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Is there any topic more controversial than the sexual education of our children? Parents worry about telling too much or not enough, schools are restricted in what they're allowed to discuss, and kids are filled with a combination of surprising misinformation and depressing detail on disease without ever having been taught about the possible benefits and enjoyment of feeling comfortable with their bodies. Deborah Roffman, a longtime teacher of sexual education for both children and adults, has assembled a thorough book that attempts to address moral and physical issues for every age. The Thinking Parent's Guide to Talking Sense About Sex is decidedly not for those whose sex speech begins and ends with "just say no." Roffman's take on sexual education is that it is a lifelong exploration that should encompass changing cultural values and an individual's personally evolving ethics as well as the practical facts of proper health care. Put plainly in one section's title, "sexuality is about people, not body parts." Including a discussion of gender roles and history, and appropriate levels of information for everyone from toddlers to teens, Roffman attempts to cover all the bases with a mix of theory, historical perspective, personal stories from her own classrooms and kids, and practice questions and situations that parents can eventually expect from their children. Breaking down this complicated subject, she identifies five core needs that all questions fall under: affirmation, information giving, values clarification, limit setting, and anticipatory guidance. This last category relates to parents' ultimate goal of making themselves "dispensable," secure in the knowledge that their children have been raised with all the information needed to make the right decisions for themselves--decisions that will result in a sexual health that blends their emotions, minds, and bodies with ultimate success. --Jill Lightner --This text refers to an out of print or unavailable edition of this title.
This highly intellectual primer will appeal to parents who want to know the theoretical as well as the practical "whys" and "hows" of talking to children about sex. Roffman, a certified sex educator for 30 years, addresses definitions of sex and discusses age appropriateness and values, "doing" vs. "being," gender, and family/school partnerships, relating them to young people's needs for affirmation, information, values, limits, and guidance. Her insights and tips are outstanding, e.g., when she discusses dealing with sex in the media and forming alliances with other parents. How to listen and how to present viewpoints to spark dialog, not conflict, are also well handled. Yet the intellectualism and writing style that will appeal to college-educated and "idea"-type parents make Roffman's message inaccessible to readers more accustomed to sound bites and the simple prose of consumer magazines. Also, more and longer examples of parent-child dialogs would have improved this guide's usefulness. Highly recommended, but also suggest Mary Calderone and James Ramey's still-valuable Talking with Your Child About Sex (o.p.), which is over half sample dialogs. Martha Cornog, Philadelphia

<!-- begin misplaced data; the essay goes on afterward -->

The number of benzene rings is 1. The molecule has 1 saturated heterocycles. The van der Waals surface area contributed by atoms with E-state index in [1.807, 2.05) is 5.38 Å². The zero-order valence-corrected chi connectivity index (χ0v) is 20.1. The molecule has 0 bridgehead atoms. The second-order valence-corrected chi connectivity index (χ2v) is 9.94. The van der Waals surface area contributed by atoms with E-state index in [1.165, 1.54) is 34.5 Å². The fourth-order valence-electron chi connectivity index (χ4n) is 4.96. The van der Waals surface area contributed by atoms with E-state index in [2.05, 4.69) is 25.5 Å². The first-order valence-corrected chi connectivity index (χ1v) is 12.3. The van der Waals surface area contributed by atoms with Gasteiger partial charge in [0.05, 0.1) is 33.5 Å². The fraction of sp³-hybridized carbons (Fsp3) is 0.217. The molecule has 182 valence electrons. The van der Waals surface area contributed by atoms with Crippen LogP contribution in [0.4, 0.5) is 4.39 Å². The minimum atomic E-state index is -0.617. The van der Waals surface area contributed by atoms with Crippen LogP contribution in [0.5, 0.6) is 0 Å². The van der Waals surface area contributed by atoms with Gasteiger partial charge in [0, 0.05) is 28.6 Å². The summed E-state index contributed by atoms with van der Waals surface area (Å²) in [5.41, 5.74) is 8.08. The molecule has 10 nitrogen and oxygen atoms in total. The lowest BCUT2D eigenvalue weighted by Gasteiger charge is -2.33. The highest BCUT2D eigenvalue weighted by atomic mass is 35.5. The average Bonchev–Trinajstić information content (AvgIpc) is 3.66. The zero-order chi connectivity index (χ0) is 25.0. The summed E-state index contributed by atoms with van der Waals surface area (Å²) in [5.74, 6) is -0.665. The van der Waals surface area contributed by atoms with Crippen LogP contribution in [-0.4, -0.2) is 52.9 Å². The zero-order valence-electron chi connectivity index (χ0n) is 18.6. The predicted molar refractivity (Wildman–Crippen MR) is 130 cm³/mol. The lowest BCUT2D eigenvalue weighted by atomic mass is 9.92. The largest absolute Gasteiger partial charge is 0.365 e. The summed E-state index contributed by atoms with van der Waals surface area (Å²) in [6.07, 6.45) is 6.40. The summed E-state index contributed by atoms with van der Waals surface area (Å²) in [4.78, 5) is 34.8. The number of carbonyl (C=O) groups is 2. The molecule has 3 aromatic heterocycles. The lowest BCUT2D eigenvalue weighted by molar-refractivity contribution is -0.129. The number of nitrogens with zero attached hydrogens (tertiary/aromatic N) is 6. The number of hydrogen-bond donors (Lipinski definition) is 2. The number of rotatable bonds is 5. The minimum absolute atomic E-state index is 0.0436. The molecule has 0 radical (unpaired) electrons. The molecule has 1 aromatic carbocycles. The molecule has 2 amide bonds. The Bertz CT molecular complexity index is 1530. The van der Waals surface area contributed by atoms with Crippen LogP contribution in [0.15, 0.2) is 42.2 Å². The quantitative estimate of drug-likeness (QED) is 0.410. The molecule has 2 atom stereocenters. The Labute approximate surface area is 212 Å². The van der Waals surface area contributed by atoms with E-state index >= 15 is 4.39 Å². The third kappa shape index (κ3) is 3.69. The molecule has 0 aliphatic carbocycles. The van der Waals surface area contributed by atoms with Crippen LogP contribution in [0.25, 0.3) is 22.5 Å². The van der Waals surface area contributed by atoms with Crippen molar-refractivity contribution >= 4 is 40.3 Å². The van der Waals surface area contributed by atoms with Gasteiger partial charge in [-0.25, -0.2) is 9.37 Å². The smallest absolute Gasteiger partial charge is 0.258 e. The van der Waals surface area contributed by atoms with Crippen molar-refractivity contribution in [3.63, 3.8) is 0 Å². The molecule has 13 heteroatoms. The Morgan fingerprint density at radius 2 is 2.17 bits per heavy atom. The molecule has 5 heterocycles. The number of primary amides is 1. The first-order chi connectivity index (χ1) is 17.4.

Copyright 2001 Reed Business Information, Inc. --This text refers to an out of print or unavailable edition of this title.
I think there's a lot of important information in this book, but more could have been cut to make her larger points more digestible.Published 21 months ago by Carol
See also 'Talk To Me First' by the same author, about 10 years later.
In this book, Deborah Roffman, who has been in public education for the last 25 or so years
is... Read more
This book is excellent for parents, teachers, and anyone who works with children or teenagers. As a teacher and parent, I recommend it highly.Published on September 3, 2012 by N R W
This is an excellent resource for parents with young children or anyone considering having children. Read morePublished on June 12, 2007 by Stuart G. Brantley
I don't know what are the rates for teen pregnancy in the US, but I KNOW that unwanted pregnancy is a reality for young adults. Read morePublished on December 27, 2006 by BG
Just what parents need to know - the big picture, not just biology and warnings. Very thoughtful.Published on November 2, 2006 by P. Mitchell